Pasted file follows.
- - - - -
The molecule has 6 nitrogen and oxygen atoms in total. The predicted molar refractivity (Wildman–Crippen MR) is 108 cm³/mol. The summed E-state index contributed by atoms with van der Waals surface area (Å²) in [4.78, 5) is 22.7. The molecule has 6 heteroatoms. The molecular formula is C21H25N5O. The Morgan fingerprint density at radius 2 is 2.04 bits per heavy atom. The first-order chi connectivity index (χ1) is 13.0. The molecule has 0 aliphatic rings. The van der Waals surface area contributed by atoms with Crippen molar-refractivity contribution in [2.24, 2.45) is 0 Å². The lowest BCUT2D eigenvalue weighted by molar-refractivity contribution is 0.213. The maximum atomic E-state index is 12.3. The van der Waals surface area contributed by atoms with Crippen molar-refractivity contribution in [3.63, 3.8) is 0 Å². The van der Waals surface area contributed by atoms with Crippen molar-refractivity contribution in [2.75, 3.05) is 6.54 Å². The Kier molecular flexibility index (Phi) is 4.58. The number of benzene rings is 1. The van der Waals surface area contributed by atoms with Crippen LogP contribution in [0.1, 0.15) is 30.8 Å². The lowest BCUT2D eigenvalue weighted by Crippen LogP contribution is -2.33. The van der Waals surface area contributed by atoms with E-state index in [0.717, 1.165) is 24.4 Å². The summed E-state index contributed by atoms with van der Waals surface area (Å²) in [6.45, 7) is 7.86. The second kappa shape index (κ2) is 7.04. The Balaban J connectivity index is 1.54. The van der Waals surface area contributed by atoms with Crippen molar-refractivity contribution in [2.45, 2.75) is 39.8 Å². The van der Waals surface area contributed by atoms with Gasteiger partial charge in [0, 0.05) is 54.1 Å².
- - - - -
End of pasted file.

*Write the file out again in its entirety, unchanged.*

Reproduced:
The molecule has 6 nitrogen and oxygen atoms in total. The predicted molar refractivity (Wildman–Crippen MR) is 108 cm³/mol. The summed E-state index contributed by atoms with van der Waals surface area (Å²) in [4.78, 5) is 22.7. The molecule has 6 heteroatoms. The molecular formula is C21H25N5O. The Morgan fingerprint density at radius 2 is 2.04 bits per heavy atom. The first-order chi connectivity index (χ1) is 13.0. The molecule has 0 aliphatic rings. The van der Waals surface area contributed by atoms with Crippen molar-refractivity contribution in [2.24, 2.45) is 0 Å². The lowest BCUT2D eigenvalue weighted by molar-refractivity contribution is 0.213. The maximum atomic E-state index is 12.3. The van der Waals surface area contributed by atoms with Crippen molar-refractivity contribution in [3.63, 3.8) is 0 Å². The van der Waals surface area contributed by atoms with Crippen molar-refractivity contribution in [2.75, 3.05) is 6.54 Å². The Kier molecular flexibility index (Phi) is 4.58. The number of benzene rings is 1. The van der Waals surface area contributed by atoms with Crippen LogP contribution in [0.1, 0.15) is 30.8 Å². The lowest BCUT2D eigenvalue weighted by Crippen LogP contribution is -2.33. The van der Waals surface area contributed by atoms with E-state index in [0.717, 1.165) is 24.4 Å². The summed E-state index contributed by atoms with van der Waals surface area (Å²) in [6.45, 7) is 7.86. The second kappa shape index (κ2) is 7.04. The Balaban J connectivity index is 1.54. The van der Waals surface area contributed by atoms with Crippen molar-refractivity contribution in [2.45, 2.75) is 39.8 Å². The van der Waals surface area contributed by atoms with Gasteiger partial charge in [0, 0.05) is 54.1 Å².